Dementia is one of the most challenging age-related illnesses for family caregivers, whose care-related burden is well known. Research indicates that day care centres (DCCs) can reduce the caregiver burden and help family caregivers to cope with demands; however, the current body of knowledge is still tentative and inconsistent, and more research is recommended. The aim of this study is to provide an extended understanding of the situation of family caregivers and to examine to what extent DCCs can meet their need for support and respite. This study has a qualitative descriptive design using in-depth interviews with 17 family caregivers of people with dementia attending DCCs. The data analysis was undertaken using systematic text condensation. Caregivers experience a complex role, with added responsibilities, new tasks, and emotional and relational challenges that are expressed through distressing emotions and demands for interaction. Additionally, the caregiving role leads to positive experiences, such as acceptance and adaptation, support and help, and positive changes in the relationship. Day care relieves family caregivers by meeting the person with dementia's needs for social community, nutrition, physical activity, and structure and variety in everyday life. Using a DCC led to a higher quality of time spent together and easier cooperation, but it also produced some hard feelings and challenging situations. DCCs gave the caregivers a feeling of freedom and increased the time available to be spent on their own needs, to be social and to work or do practical tasks undisturbed. DCCs for people with dementia can give family caregivers support and relief and have a positive impact on the relationship between the family caregiver and the person with dementia. A more individualized program, in addition to flexible opening hours, would make DCCs even more effective as a respite service, positively influencing the family caregiver's motivation and ability to care and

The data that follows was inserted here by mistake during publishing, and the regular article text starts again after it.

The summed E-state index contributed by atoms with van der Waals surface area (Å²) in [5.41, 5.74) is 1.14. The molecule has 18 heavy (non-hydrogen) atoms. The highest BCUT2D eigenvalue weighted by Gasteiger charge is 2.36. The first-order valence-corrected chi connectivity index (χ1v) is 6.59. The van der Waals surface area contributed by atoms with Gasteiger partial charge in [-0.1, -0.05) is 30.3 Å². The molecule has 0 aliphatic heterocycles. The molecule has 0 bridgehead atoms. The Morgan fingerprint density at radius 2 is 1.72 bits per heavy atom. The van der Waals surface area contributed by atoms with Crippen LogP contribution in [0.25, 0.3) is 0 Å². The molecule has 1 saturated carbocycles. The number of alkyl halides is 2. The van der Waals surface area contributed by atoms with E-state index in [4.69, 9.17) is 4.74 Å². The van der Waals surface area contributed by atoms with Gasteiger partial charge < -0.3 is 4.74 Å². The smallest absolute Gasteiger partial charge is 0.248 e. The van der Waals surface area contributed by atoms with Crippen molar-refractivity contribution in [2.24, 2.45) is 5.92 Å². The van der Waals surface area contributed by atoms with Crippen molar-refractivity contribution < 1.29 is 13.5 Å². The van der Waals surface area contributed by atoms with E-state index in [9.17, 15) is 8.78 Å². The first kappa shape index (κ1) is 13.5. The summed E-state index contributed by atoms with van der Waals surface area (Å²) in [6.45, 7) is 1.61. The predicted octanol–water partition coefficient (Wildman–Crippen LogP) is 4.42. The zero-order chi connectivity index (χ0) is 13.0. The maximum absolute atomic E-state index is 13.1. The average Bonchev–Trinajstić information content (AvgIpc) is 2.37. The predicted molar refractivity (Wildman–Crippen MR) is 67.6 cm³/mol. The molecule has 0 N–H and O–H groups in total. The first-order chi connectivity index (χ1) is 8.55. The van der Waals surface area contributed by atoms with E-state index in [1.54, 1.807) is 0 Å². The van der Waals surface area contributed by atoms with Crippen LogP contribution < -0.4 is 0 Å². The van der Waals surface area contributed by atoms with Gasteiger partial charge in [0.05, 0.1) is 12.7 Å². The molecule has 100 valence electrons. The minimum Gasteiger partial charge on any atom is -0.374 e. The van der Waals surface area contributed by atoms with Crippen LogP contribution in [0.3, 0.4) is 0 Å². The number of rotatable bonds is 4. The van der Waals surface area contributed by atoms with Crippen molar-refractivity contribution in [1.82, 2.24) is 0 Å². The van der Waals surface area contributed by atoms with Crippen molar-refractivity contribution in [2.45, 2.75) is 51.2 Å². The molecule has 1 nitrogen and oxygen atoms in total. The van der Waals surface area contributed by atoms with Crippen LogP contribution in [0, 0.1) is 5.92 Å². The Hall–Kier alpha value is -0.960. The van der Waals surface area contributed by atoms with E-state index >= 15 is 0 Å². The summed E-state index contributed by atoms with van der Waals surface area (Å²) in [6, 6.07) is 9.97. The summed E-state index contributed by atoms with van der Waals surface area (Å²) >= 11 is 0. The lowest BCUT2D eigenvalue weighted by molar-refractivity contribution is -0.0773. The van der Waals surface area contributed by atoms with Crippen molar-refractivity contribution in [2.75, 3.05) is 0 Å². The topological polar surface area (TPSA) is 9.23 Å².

4. THE CONCEPT OF A GROUP OF INVESTIGATION OF CRIMES AGAINST FAMILY AND MINORS

    Directory of Open Access Journals (Sweden)

    Kuyemzhiyeva S. A.

    2016-01-01

    Full Text Available The article presents the concept of group methods of investigation of crimes against a family and minors. There was briefly investigated the concept of criminal – legal characteristics of specific offences against the family, which are common. The general positions for the questions about criminalistic characteristics were reviewed. We have justified the conclusion about the essence of a group technique of investigation of crimes against a family and minors

  5. Family group conferences in public mental health care : An exploration of opportunities

    NARCIS (Netherlands)

    de Jong, Gideon; Schout, Gert

    2011-01-01

    Family group conferences are usually organized in youth care settings, especially in cases of (sexual) abuse of children and domestic violence. Studies on the application of family group conferences in mental health practices are scarce, let alone in a setting even more specific, such as public ment

  6. Family group conferences in public mental health care : An exploration of opportunities

    NARCIS (Netherlands)

    de Jong, Gideon; Schout, Gert

    2011-01-01

    Family group conferences are usually organized in youth care settings, especially in cases of (sexual) abuse of children and domestic violence. Studies on the application of family group conferences in mental health practices are scarce, let alone in a setting even more specific, such as public ment

  7. Family group conferences in public mental health care : An exploration of opportunities

    NARCIS (Netherlands)

    de Jong, Gideon; Schout, Gert

    Family group conferences are usually organized in youth care settings, especially in cases of (sexual) abuse of children and domestic violence. Studies on the application of family group conferences in mental health practices are scarce, let alone in a setting even more specific, such as public

  8. Hyperbolically embedded subgroups and rotating families in groups acting on hyperbolic spaces